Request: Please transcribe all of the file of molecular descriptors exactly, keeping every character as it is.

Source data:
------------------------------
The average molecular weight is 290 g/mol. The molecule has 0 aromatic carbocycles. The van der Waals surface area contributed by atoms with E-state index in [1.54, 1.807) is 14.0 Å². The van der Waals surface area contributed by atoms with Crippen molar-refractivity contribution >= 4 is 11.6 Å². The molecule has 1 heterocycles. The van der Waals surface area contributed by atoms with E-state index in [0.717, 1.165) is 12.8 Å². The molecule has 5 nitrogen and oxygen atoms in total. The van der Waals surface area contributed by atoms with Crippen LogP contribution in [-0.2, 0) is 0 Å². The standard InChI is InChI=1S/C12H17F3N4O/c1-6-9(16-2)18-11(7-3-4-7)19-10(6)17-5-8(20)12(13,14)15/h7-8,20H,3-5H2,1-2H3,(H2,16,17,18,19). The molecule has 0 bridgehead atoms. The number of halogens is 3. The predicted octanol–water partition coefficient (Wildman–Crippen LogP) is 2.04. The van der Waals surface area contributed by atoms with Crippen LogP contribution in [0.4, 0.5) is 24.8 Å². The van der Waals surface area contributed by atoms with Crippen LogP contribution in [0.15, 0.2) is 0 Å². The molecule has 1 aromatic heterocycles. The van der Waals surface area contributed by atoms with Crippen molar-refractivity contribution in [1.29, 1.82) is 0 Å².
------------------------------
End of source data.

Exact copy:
The average molecular weight is 290 g/mol. The molecule has 0 aromatic carbocycles. The van der Waals surface area contributed by atoms with E-state index in [1.54, 1.807) is 14.0 Å². The van der Waals surface area contributed by atoms with Crippen molar-refractivity contribution >= 4 is 11.6 Å². The molecule has 1 heterocycles. The van der Waals surface area contributed by atoms with E-state index in [0.717, 1.165) is 12.8 Å². The molecule has 5 nitrogen and oxygen atoms in total. The van der Waals surface area contributed by atoms with Crippen LogP contribution in [-0.2, 0) is 0 Å². The standard InChI is InChI=1S/C12H17F3N4O/c1-6-9(16-2)18-11(7-3-4-7)19-10(6)17-5-8(20)12(13,14)15/h7-8,20H,3-5H2,1-2H3,(H2,16,17,18,19). The molecule has 0 bridgehead atoms. The number of halogens is 3. The predicted octanol–water partition coefficient (Wildman–Crippen LogP) is 2.04. The van der Waals surface area contributed by atoms with Crippen LogP contribution in [0.4, 0.5) is 24.8 Å². The van der Waals surface area contributed by atoms with Crippen LogP contribution in [0.15, 0.2) is 0 Å². The molecule has 1 aromatic heterocycles. The van der Waals surface area contributed by atoms with Crippen molar-refractivity contribution in [1.29, 1.82) is 0 Å².